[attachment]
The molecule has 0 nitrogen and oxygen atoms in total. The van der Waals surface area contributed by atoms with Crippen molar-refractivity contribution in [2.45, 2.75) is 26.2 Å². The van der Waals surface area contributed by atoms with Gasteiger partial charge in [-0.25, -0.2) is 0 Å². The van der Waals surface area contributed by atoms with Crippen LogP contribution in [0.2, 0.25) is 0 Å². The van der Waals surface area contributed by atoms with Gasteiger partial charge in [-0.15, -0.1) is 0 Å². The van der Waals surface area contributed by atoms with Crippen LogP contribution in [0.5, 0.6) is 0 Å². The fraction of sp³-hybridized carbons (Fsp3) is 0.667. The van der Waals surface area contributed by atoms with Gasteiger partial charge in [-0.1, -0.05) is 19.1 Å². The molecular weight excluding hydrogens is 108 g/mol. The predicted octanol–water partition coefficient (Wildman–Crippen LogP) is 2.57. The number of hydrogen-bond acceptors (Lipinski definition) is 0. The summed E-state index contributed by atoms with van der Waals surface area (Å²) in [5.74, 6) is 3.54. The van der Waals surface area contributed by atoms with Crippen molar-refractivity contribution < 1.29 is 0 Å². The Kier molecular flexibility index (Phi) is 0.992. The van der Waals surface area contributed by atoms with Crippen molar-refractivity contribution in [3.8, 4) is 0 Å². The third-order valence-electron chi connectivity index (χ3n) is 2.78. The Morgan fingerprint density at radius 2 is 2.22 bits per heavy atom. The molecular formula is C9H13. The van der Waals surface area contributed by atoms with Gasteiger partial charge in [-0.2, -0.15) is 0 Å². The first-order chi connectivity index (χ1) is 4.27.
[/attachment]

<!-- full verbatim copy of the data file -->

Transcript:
The molecule has 0 nitrogen and oxygen atoms in total. The van der Waals surface area contributed by atoms with Crippen molar-refractivity contribution in [2.45, 2.75) is 26.2 Å². The van der Waals surface area contributed by atoms with Gasteiger partial charge in [-0.25, -0.2) is 0 Å². The van der Waals surface area contributed by atoms with Crippen LogP contribution in [0.2, 0.25) is 0 Å². The van der Waals surface area contributed by atoms with Gasteiger partial charge in [-0.15, -0.1) is 0 Å². The van der Waals surface area contributed by atoms with Crippen LogP contribution in [0.5, 0.6) is 0 Å². The fraction of sp³-hybridized carbons (Fsp3) is 0.667. The van der Waals surface area contributed by atoms with Gasteiger partial charge in [-0.1, -0.05) is 19.1 Å². The molecular weight excluding hydrogens is 108 g/mol. The predicted octanol–water partition coefficient (Wildman–Crippen LogP) is 2.57. The number of hydrogen-bond acceptors (Lipinski definition) is 0. The summed E-state index contributed by atoms with van der Waals surface area (Å²) in [5.74, 6) is 3.54. The van der Waals surface area contributed by atoms with Crippen molar-refractivity contribution < 1.29 is 0 Å². The Kier molecular flexibility index (Phi) is 0.992. The van der Waals surface area contributed by atoms with Crippen molar-refractivity contribution in [3.8, 4) is 0 Å². The third-order valence-electron chi connectivity index (χ3n) is 2.78. The Morgan fingerprint density at radius 2 is 2.22 bits per heavy atom. The molecular formula is C9H13. The van der Waals surface area contributed by atoms with Gasteiger partial charge in [-0.2, -0.15) is 0 Å². The first-order chi connectivity index (χ1) is 4.27.